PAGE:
Kim’s recital is pre­sent­ed by the Uni­ver­si­ty of Hawai‘i, Mānoa, Music Depart­ment and Cen­ter for Kore­an Stud­ies, The Unit­ed Kore­an Asso­ci­a­tion of Hawaii, and Seoul Nation­al Uni­ver­si­ty Alum­ni Asso­ci­a­tion. Tick­ets are $10 gen­er­al admis­sion and $6 stu­dents, seniors (65+), and fac­ul­ty (ID Required). For more infor­ma­tion about the pro­gram, see the UH Music Depart­ment Web site.

Korean Festival Offers a Full Day of Food, Music, and Other Entertainment

Korean festival logoThe Hawaii Kore­an Cham­ber of Com­merce, with the sup­port of many com­mu­ni­ty orga­ni­za­tions and busi­ness­es and the help of hun­dreds of vol­un­teers, will stage its thir­teenth annu­al Kore­an Fes­ti­val Sat­ur­day, July 12, from 10 a.m. to 9 p.m.

This year’s fes­ti­val will be held at Mag­ic Island. The event is free and open to all.

The Kore­an Fes­ti­val aims to share, pro­mote, and raise aware­ness of Kore­an cul­ture in the com­mu­ni­ty. Pro­ceeds from the event are used to fund ser­vice projects and ven­tures that ben­e­fit the Kore­an and larg­er com­mu­ni­ty in Hawaii, includ­ing an annu­al schol­ar­ship fund for out­stand­ing, civic-mind­ed stu­dents enter­ing or cur­rent­ly enrolled in college.

Every year, the fes­ti­val presents sam­ples of Kore­an cul­ture through food, dance, art, music, and enter­tain­ment. Per­for­mances this year run from tra­di­tion­al dance to K-pop to the Roy­al Hawai­ian Band. The com­plete sched­ule of events is avail­able at http://www.koreanfestivalhi.com/en/index.html.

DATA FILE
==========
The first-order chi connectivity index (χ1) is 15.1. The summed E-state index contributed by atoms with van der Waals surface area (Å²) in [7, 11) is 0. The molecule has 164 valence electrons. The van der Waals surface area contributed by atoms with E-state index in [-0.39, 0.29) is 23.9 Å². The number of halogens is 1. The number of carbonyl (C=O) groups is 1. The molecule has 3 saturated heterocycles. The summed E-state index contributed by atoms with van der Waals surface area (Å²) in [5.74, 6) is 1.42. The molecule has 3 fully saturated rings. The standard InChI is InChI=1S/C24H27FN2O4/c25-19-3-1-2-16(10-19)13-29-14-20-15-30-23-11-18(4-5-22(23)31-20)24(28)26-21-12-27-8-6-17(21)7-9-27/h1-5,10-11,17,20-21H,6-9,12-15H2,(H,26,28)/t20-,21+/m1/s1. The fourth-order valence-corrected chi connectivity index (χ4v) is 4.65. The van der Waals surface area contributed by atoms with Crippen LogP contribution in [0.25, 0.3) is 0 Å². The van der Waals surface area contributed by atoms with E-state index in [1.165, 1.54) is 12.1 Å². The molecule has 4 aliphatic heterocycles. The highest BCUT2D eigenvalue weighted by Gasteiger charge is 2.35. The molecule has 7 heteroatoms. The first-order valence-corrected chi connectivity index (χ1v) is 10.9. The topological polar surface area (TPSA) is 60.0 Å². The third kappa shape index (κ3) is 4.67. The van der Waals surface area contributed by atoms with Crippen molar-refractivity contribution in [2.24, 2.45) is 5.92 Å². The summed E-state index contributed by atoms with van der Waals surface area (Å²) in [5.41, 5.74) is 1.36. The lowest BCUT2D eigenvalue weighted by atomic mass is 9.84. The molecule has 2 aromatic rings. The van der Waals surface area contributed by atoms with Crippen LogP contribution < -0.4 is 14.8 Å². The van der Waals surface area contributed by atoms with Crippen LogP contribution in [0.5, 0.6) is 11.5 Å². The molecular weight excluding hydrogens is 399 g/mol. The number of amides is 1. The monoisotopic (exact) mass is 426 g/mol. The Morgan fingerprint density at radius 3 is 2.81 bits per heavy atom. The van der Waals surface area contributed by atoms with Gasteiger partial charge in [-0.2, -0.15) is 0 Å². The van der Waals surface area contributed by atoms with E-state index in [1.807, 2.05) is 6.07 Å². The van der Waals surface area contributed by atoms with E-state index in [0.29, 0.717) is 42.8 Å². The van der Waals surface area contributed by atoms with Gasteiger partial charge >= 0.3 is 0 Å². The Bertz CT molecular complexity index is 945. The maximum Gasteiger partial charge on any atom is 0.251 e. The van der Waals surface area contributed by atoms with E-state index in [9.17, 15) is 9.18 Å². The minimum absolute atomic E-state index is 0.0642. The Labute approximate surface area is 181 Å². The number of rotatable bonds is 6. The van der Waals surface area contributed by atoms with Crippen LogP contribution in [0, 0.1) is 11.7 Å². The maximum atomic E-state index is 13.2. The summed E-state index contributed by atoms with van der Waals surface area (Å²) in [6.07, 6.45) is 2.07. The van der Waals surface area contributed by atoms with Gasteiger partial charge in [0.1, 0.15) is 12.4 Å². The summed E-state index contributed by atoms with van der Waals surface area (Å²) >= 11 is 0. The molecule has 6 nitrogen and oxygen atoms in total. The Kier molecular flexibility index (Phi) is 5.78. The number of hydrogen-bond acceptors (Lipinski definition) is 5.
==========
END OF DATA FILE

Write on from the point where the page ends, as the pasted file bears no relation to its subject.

This year the Cen­ter for Kore­an Stud­ies will be rep­re­sent­ed at the fes­ti­val. Look for our tables in the tent with oth­er arts and cul­tur­al activ­i­ties orga­ni­za­tions. Stop by and talk with us about the Center’s activ­i­ties and resources.

Korean festival layout

Free Concert: “Sounding Ethnomusicology: Transcending Borders”

Poster: EMA concertThe Uni­ver­si­ty of Hawai’i Eth­no­mu­si­col­o­gy Asso­ci­a­tion will present EMA con­cert 2013 – “Sound­ing Eth­no­mu­si­col­o­gy: Tran­scend­ing Bor­ders” – Fri­day, March 1, 2013, at 7:30 p.m. in Orvis Audi­to­ri­um. Admis­sion is free. 

The con­cert will explore inter­ac­tion between dif­fer­ent cul­tures and ideas with pieces that high­light, to vary­ing degrees, inter­act­ing tra­di­tions, chang­ing prac­tices, and even gen­res. East engages the West, tech­nol­o­gy merges with tra­di­tion, and inter­nal prac­tices explore new avenues of expression. 

The Eth­no­mu­si­col­o­gy Asso­ci­a­tion is a stu­dent-run orga­ni­za­tion that seeks to increase aware­ness and under­stand­ing of all musics and cul­tures through out­reach, edu­ca­tion, and per­for­mance with­in the Uni­ver­si­ty, the com­mu­ni­ty, and beyond. Although the group is com­posed large­ly of eth­no­mu­si­col­o­gy stu­dents, all stu­dents are able and encour­aged to join.

Traditional and Contemporary Music for Haegeum

The Uni­ver­si­ty of Hawaii Music Depart­ment will present a pro­gram of tra­di­tion­al and con­tem­po­rary music for haegeum per­formed by Soo-Yeon Lyuh on Fri­day, Octo­ber 28, 2011, at 7:30 p.m. in Orvis Audi­to­ri­um. The con­cert is free. 

Soo-Yeon Lyuh is a pro­fes­sion­al haegeum (two-string Kore­an fid­dle) per­former and a mem­ber of the Nation­al Gugak Cen­ter, a gov­ern­ment orga­ni­za­tion of the Repub­lic of Korea. She earned B.A. and M.A. degrees in Kore­an tra­di­tion­al music and is cur­rent­ly a doc­tor­al can­di­date at Seoul Nation­al Uni­ver­si­ty, where she also serves as a lecturer. 

Cur­rent­ly a vis­it­ing schol­ar at the Uni­ver­si­ty of Hawaii, Lyuh has per­formed solo haegeum recitals in both Seoul and Daegu, Korea. she will be joined in the pro­gram by UH music fac­ul­ty mem­bers Byong Won Lee, jang­gu; I-Bei Lin, cel­lo; and Thomas Osborne, piano.

The pro­gram will include Kore­an court and folk music, a con­tem­po­rary work by Young-Jae Kim, and the world pre­mieres of com­po­si­tions writ­ten espe­cial­ly for Lyuh by UH com­posers Don­ald Reid Wom­ack and Thomas Osborne.

For fur­ther infor­ma­tion, con­tact the UH Music Depart­ment (uhmmusic@hawaii.edu).